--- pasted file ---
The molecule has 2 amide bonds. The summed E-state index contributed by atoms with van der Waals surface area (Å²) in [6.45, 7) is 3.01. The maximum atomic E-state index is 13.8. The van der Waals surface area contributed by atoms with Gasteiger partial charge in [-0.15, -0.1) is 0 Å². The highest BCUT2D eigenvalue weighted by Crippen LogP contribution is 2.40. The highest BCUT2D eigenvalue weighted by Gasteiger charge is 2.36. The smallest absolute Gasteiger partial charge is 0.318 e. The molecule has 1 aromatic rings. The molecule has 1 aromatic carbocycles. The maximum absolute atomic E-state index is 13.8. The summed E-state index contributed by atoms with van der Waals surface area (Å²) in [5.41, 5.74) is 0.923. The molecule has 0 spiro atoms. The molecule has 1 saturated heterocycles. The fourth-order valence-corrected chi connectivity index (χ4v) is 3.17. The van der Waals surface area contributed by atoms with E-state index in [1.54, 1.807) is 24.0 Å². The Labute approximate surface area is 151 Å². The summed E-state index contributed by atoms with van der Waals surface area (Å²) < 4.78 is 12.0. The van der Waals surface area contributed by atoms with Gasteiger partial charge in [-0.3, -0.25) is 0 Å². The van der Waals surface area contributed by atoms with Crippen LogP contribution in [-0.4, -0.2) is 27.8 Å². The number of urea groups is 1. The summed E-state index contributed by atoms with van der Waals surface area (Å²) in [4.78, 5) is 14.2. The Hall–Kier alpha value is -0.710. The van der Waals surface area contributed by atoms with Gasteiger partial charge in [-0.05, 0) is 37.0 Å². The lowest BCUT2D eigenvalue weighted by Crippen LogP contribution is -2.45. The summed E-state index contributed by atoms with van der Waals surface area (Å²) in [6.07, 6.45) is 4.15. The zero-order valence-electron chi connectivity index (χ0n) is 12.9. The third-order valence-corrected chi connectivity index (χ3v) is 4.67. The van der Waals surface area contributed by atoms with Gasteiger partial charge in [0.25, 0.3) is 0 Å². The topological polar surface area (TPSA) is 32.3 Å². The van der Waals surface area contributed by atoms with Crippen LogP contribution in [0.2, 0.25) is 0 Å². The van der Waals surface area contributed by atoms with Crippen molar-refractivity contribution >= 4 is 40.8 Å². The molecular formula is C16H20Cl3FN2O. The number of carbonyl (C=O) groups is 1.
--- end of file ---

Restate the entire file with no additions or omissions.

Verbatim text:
The molecule has 2 amide bonds. The summed E-state index contributed by atoms with van der Waals surface area (Å²) in [6.45, 7) is 3.01. The maximum atomic E-state index is 13.8. The van der Waals surface area contributed by atoms with Gasteiger partial charge in [-0.15, -0.1) is 0 Å². The highest BCUT2D eigenvalue weighted by Crippen LogP contribution is 2.40. The highest BCUT2D eigenvalue weighted by Gasteiger charge is 2.36. The smallest absolute Gasteiger partial charge is 0.318 e. The molecule has 1 aromatic rings. The molecule has 1 aromatic carbocycles. The maximum absolute atomic E-state index is 13.8. The summed E-state index contributed by atoms with van der Waals surface area (Å²) in [5.41, 5.74) is 0.923. The molecule has 0 spiro atoms. The molecule has 1 saturated heterocycles. The fourth-order valence-corrected chi connectivity index (χ4v) is 3.17. The van der Waals surface area contributed by atoms with E-state index in [1.54, 1.807) is 24.0 Å². The Labute approximate surface area is 151 Å². The summed E-state index contributed by atoms with van der Waals surface area (Å²) < 4.78 is 12.0. The van der Waals surface area contributed by atoms with Gasteiger partial charge in [-0.3, -0.25) is 0 Å². The van der Waals surface area contributed by atoms with Crippen LogP contribution in [-0.4, -0.2) is 27.8 Å². The number of urea groups is 1. The summed E-state index contributed by atoms with van der Waals surface area (Å²) in [4.78, 5) is 14.2. The Hall–Kier alpha value is -0.710. The van der Waals surface area contributed by atoms with Gasteiger partial charge in [-0.05, 0) is 37.0 Å². The lowest BCUT2D eigenvalue weighted by Crippen LogP contribution is -2.45. The summed E-state index contributed by atoms with van der Waals surface area (Å²) in [6.07, 6.45) is 4.15. The zero-order valence-electron chi connectivity index (χ0n) is 12.9. The third-order valence-corrected chi connectivity index (χ3v) is 4.67. The van der Waals surface area contributed by atoms with Gasteiger partial charge in [0.25, 0.3) is 0 Å². The topological polar surface area (TPSA) is 32.3 Å². The van der Waals surface area contributed by atoms with Crippen LogP contribution in [0.2, 0.25) is 0 Å². The van der Waals surface area contributed by atoms with Crippen molar-refractivity contribution >= 4 is 40.8 Å². The molecular formula is C16H20Cl3FN2O. The number of carbonyl (C=O) groups is 1.